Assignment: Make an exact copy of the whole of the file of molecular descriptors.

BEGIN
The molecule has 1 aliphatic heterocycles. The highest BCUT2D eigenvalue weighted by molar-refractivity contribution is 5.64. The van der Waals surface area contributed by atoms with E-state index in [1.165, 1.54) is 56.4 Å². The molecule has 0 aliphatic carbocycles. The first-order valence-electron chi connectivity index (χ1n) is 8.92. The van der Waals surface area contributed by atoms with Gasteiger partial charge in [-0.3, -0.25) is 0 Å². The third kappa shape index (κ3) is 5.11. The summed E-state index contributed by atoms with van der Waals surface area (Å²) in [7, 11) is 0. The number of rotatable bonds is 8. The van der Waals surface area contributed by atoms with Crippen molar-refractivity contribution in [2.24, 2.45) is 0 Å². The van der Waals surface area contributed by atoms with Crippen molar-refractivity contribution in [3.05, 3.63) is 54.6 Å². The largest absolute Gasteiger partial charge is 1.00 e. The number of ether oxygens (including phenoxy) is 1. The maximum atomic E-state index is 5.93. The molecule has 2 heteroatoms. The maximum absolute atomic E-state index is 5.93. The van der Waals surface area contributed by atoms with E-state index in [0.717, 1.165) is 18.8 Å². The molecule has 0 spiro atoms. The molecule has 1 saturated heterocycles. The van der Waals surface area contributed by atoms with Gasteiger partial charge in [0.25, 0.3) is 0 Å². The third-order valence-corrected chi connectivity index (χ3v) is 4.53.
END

The molecule has 1 aliphatic heterocycles. The highest BCUT2D eigenvalue weighted by molar-refractivity contribution is 5.64. The van der Waals surface area contributed by atoms with E-state index in [1.165, 1.54) is 56.4 Å². The molecule has 0 aliphatic carbocycles. The first-order valence-electron chi connectivity index (χ1n) is 8.92. The van der Waals surface area contributed by atoms with Gasteiger partial charge in [-0.3, -0.25) is 0 Å². The third kappa shape index (κ3) is 5.11. The summed E-state index contributed by atoms with van der Waals surface area (Å²) in [7, 11) is 0. The number of rotatable bonds is 8. The van der Waals surface area contributed by atoms with Crippen molar-refractivity contribution in [2.24, 2.45) is 0 Å². The van der Waals surface area contributed by atoms with Crippen molar-refractivity contribution in [3.05, 3.63) is 54.6 Å². The largest absolute Gasteiger partial charge is 1.00 e. The number of ether oxygens (including phenoxy) is 1. The maximum atomic E-state index is 5.93. The molecule has 2 heteroatoms. The maximum absolute atomic E-state index is 5.93. The van der Waals surface area contributed by atoms with E-state index in [0.717, 1.165) is 18.8 Å². The molecule has 0 spiro atoms. The molecule has 1 saturated heterocycles. The van der Waals surface area contributed by atoms with Gasteiger partial charge in [0.25, 0.3) is 0 Å². The third-order valence-corrected chi connectivity index (χ3v) is 4.53.